“That’s exactly right!” The enthusiastic reaction to a verse of Scripture had once again taken Des by surprise.
New Zealander Des Oatridge and his Binumarien co-translator, Sisia, were pushing to complete Paul’s letters to the Corinthians. It was the late 1970’s and the two men had been working together for many years, “turning the talk” of the New Testament into clear Binumarien. They came to I Corinthians 14:8 and read, “If the trumpet gives an uncertain sound, who will prepare himself for battle?”
Suddenly Sisia exclaimed energetically, “That’s exactly right! In the old days, a fight leader would give a battle call and every one of his followers would immediately drop what he was doing, grab his bow and arrows, and race off with him to battle. If he didn’t give a clear call, people would say, ‘What does he want?’ and not go. But if his call was unmistakable they would go.”
He paused. Des could tell by Sissia’s expression that he had something else to add. “That’s exactly what this work we are doing is all about. The Book in another language, Kate or Pidgin, is like an unclear call to us. We just don’t understand it. But in our own language it is clear. We know exactly what it is saying to us.”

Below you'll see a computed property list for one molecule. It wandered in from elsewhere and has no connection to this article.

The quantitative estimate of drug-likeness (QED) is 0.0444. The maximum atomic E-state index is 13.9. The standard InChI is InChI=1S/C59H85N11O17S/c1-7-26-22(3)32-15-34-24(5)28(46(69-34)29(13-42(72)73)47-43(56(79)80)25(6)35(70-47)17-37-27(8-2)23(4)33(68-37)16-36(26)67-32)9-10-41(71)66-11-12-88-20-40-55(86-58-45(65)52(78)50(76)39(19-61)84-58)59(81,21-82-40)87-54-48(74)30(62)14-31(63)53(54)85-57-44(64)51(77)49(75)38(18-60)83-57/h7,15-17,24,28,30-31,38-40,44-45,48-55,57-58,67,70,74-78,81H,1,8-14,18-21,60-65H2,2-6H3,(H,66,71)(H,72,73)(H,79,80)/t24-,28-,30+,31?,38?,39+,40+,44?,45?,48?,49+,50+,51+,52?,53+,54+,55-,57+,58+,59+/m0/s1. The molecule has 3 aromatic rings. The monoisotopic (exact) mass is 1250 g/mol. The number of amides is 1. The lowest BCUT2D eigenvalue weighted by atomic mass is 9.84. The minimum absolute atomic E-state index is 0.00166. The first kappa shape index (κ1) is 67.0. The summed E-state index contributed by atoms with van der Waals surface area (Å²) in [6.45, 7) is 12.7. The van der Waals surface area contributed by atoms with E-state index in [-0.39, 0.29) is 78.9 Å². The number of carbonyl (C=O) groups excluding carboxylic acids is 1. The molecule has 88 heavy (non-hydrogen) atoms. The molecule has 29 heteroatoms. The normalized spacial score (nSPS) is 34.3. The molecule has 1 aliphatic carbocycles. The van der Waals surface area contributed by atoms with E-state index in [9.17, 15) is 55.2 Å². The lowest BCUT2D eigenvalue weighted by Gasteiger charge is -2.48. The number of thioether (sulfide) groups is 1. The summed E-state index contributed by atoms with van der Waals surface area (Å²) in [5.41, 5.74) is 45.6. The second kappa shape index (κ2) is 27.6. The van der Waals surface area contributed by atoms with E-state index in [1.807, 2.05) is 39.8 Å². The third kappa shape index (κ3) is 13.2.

They translated several more verses and came to the words, “I’d rather speak five words with my understanding than ten thousand with an unknown tongue.” Sisia reacted as if he had received an electric shock. He began to bounce up and down on his stool. He rocked his body from side to side and threw his hands about.
Sisia almost shouted, “That’s absolutely right! Five words in your own tongue is better than words and words and words in someone else’s. Paul’s right. He’s always right!”
(Condensed from the book “Hidden People” by Lynette Oats, p. 277-278)